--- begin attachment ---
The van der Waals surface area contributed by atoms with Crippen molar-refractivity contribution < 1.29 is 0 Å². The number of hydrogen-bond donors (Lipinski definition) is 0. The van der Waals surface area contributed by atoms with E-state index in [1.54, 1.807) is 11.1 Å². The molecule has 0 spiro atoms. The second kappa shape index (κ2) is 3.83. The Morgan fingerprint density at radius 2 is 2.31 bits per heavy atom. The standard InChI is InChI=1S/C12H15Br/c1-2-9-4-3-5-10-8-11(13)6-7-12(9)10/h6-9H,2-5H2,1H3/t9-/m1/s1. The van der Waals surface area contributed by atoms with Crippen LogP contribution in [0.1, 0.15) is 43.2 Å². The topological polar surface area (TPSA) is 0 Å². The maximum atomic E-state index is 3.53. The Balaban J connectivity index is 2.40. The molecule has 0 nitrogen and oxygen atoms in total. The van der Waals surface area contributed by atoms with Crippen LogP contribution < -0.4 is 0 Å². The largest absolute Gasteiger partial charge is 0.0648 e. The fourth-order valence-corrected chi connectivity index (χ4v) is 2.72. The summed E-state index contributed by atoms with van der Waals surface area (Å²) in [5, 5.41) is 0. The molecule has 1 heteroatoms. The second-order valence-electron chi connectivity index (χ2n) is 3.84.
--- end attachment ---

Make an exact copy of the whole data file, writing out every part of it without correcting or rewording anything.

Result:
The van der Waals surface area contributed by atoms with Crippen molar-refractivity contribution < 1.29 is 0 Å². The number of hydrogen-bond donors (Lipinski definition) is 0. The van der Waals surface area contributed by atoms with E-state index in [1.54, 1.807) is 11.1 Å². The molecule has 0 spiro atoms. The second kappa shape index (κ2) is 3.83. The Morgan fingerprint density at radius 2 is 2.31 bits per heavy atom. The standard InChI is InChI=1S/C12H15Br/c1-2-9-4-3-5-10-8-11(13)6-7-12(9)10/h6-9H,2-5H2,1H3/t9-/m1/s1. The van der Waals surface area contributed by atoms with Crippen LogP contribution in [0.1, 0.15) is 43.2 Å². The topological polar surface area (TPSA) is 0 Å². The maximum atomic E-state index is 3.53. The Balaban J connectivity index is 2.40. The molecule has 0 nitrogen and oxygen atoms in total. The van der Waals surface area contributed by atoms with Crippen LogP contribution < -0.4 is 0 Å². The largest absolute Gasteiger partial charge is 0.0648 e. The fourth-order valence-corrected chi connectivity index (χ4v) is 2.72. The summed E-state index contributed by atoms with van der Waals surface area (Å²) in [5, 5.41) is 0. The molecule has 1 heteroatoms. The second-order valence-electron chi connectivity index (χ2n) is 3.84.